- Associated Press - Saturday, April 9, 2016

CHARLESTON, W.Va. (AP) - A federal judge said he wants more information before he’ll approve a class-action settlement stemming from a 2014 chemical spill in West Virginia that contaminated the region’s Elk River drinking water supply.

The case involves Kanawha Valley residents and businesses and two former top officials from Freedom Industries. U.S. District Judge John Copenhaver told lawyers in the case Friday that he wants more details about the finances of one of the former Freedom officials - longtime company co-owner Dennis Farrell, The Charleston Gazette-Mail (https://bit.ly/1qepBGx) reported.

The judge also wants more details about whether Farrell and former Freedom President Gary Southern remain targeted in any other lawsuits that also could be settled.

The judge told the attorneys to get back to him about those matters by May 13.

Under the proposed settlement, Southern would pay $350,000 and Farrell $50,000 to the class of residents represented in the case. The money would be paid into a court account, and then used only “to benefit the class” after some later order from Copenhaver.



Exact plans for the money have not been made clear in court documents, hearings or a public notice to the class members.

In arguing for approval of the deal, lawyers for the residents had said one reason to do so was that Southern and Farrell “are unlikely to be able to pay the large compensatory damage award” that could be assessed if the case went to trial.

Kevin Thompson, a lawyer for the residents and businesses, had said in a court filing that Southern - who would not share his financial records with the plaintiffs - is in a “relatively secure financial position,” but that his “day to day responsibilities” for the operation of the Elk River facility “appeared limited,” compared to Farrell and “others who worked at the site daily.”

Thompson said Farrell’s financial position “was utterly decimated” by the spill and by his need to pay criminal defense lawyers and respond to civil cases filed after the incident.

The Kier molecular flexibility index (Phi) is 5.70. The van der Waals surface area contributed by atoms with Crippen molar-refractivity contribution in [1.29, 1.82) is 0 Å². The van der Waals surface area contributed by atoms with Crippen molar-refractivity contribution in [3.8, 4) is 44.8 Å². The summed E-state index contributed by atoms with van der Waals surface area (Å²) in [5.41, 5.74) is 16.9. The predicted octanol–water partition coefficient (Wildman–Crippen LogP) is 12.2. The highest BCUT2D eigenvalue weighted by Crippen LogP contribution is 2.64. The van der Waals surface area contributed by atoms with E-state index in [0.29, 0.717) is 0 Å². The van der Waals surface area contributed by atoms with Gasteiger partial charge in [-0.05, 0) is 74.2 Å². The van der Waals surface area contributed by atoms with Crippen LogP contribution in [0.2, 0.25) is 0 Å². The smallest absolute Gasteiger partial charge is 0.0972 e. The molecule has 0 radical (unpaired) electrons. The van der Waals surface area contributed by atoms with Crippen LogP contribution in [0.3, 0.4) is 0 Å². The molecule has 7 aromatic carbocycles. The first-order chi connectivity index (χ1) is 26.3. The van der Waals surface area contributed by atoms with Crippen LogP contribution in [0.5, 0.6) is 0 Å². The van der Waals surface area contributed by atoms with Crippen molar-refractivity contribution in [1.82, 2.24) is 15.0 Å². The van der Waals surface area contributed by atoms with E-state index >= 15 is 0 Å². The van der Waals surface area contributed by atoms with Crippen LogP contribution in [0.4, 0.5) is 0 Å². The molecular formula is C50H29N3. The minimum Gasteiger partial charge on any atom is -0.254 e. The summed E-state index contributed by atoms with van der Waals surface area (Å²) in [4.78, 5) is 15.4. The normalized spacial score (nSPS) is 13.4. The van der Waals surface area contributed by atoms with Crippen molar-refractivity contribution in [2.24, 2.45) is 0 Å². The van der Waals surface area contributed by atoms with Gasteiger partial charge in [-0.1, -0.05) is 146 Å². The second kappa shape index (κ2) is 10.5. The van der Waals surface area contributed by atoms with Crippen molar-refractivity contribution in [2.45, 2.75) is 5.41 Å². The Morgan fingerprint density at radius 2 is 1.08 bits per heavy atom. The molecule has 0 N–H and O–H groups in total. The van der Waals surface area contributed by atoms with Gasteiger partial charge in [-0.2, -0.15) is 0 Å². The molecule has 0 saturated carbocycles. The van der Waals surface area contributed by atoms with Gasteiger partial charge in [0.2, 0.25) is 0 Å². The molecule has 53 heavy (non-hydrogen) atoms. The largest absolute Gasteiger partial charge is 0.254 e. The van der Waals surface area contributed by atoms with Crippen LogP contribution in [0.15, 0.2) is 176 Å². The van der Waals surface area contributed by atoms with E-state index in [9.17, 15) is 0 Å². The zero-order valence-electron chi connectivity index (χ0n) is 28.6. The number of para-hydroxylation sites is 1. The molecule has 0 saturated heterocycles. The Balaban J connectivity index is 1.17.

The settlements with Southern and Farrell also involved both men giving up their effort to have Freedom’s insurance company fund their legal costs in lawsuits and criminal cases, a move that allowed more than $3 million to be obtained from AIG Insurance for use in paying leak claims in Freedom’s bankruptcy and on the cleanup of the company’s Etowah River Terminal on the Elk, where the spill occurred.

Thompson said the settlement with Southern and Farrell was needed to ensure a speedy and appropriate cleanup of the Freedom site.

Copenhaver said civil cases against Southern and Farrell are likely strong, given that each man pleaded guilty to criminal charges related to the spill. Southern and Farrell are currently incarcerated, serving 30-day sentences ordered by U.S. District Judge Thomas Johnston.

Copenhaver, though, said he had seen “no evidence” to support the claims about Farrell’s finances being in such bad shape.

Mike Carey, Farrell’s lawyer, told the judge that Farrell made about $3 million from the sale in December 2014 of Freedom’s operations to Chemstream, a Pennsylvania company that owned the site of the spill the following month. He said Farrell owed about $1 million in tax debt, and while he had been making $300,000 a year, he was unable to get other work after the spill.

Carey said legal work for Farrell has run through most of “several hundred thousand dollars” in retainer. He said Farrell can’t afford ongoing legal expenses for civil cases, although he has some assets, such as cars and a home.

Copenhaver said he wants more documentation and answers about Farrell’s finances. Also, the judge told Carey and Southern’s lawyer, Bob Allen, to do more research to see what other spill lawsuits the men had been named in and see if those potentially could be settled.

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Information from: The Charleston Gazette-Mail, https://wvgazettemail.com.

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